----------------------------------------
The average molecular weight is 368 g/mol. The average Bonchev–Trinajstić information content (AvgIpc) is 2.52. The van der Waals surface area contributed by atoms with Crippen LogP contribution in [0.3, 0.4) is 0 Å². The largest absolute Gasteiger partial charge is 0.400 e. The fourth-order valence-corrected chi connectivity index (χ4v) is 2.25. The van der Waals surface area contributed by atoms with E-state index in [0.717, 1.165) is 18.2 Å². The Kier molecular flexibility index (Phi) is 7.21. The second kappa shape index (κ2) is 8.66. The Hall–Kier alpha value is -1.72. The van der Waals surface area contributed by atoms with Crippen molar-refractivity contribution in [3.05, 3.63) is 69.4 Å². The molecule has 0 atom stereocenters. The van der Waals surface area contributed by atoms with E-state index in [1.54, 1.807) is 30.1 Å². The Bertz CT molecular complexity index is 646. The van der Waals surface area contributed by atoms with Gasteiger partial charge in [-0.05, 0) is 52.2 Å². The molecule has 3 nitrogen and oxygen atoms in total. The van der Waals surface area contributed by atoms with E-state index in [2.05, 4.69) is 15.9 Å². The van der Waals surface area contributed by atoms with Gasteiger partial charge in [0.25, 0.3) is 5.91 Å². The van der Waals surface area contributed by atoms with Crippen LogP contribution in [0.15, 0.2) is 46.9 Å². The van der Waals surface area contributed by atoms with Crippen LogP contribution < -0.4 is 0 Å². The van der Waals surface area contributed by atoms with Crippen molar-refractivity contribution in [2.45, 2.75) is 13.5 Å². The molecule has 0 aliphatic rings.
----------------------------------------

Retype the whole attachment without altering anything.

The average molecular weight is 368 g/mol. The average Bonchev–Trinajstić information content (AvgIpc) is 2.52. The van der Waals surface area contributed by atoms with Crippen LogP contribution in [0.3, 0.4) is 0 Å². The largest absolute Gasteiger partial charge is 0.400 e. The fourth-order valence-corrected chi connectivity index (χ4v) is 2.25. The van der Waals surface area contributed by atoms with E-state index in [0.717, 1.165) is 18.2 Å². The Kier molecular flexibility index (Phi) is 7.21. The second kappa shape index (κ2) is 8.66. The Hall–Kier alpha value is -1.72. The van der Waals surface area contributed by atoms with Crippen molar-refractivity contribution in [3.05, 3.63) is 69.4 Å². The molecule has 0 atom stereocenters. The van der Waals surface area contributed by atoms with E-state index in [1.54, 1.807) is 30.1 Å². The Bertz CT molecular complexity index is 646. The van der Waals surface area contributed by atoms with Gasteiger partial charge in [-0.05, 0) is 52.2 Å². The molecule has 3 nitrogen and oxygen atoms in total. The van der Waals surface area contributed by atoms with E-state index in [2.05, 4.69) is 15.9 Å². The van der Waals surface area contributed by atoms with Gasteiger partial charge in [0.25, 0.3) is 5.91 Å². The van der Waals surface area contributed by atoms with Crippen LogP contribution in [0.15, 0.2) is 46.9 Å². The van der Waals surface area contributed by atoms with Crippen LogP contribution < -0.4 is 0 Å². The van der Waals surface area contributed by atoms with Crippen molar-refractivity contribution in [2.45, 2.75) is 13.5 Å². The molecule has 0 aliphatic rings.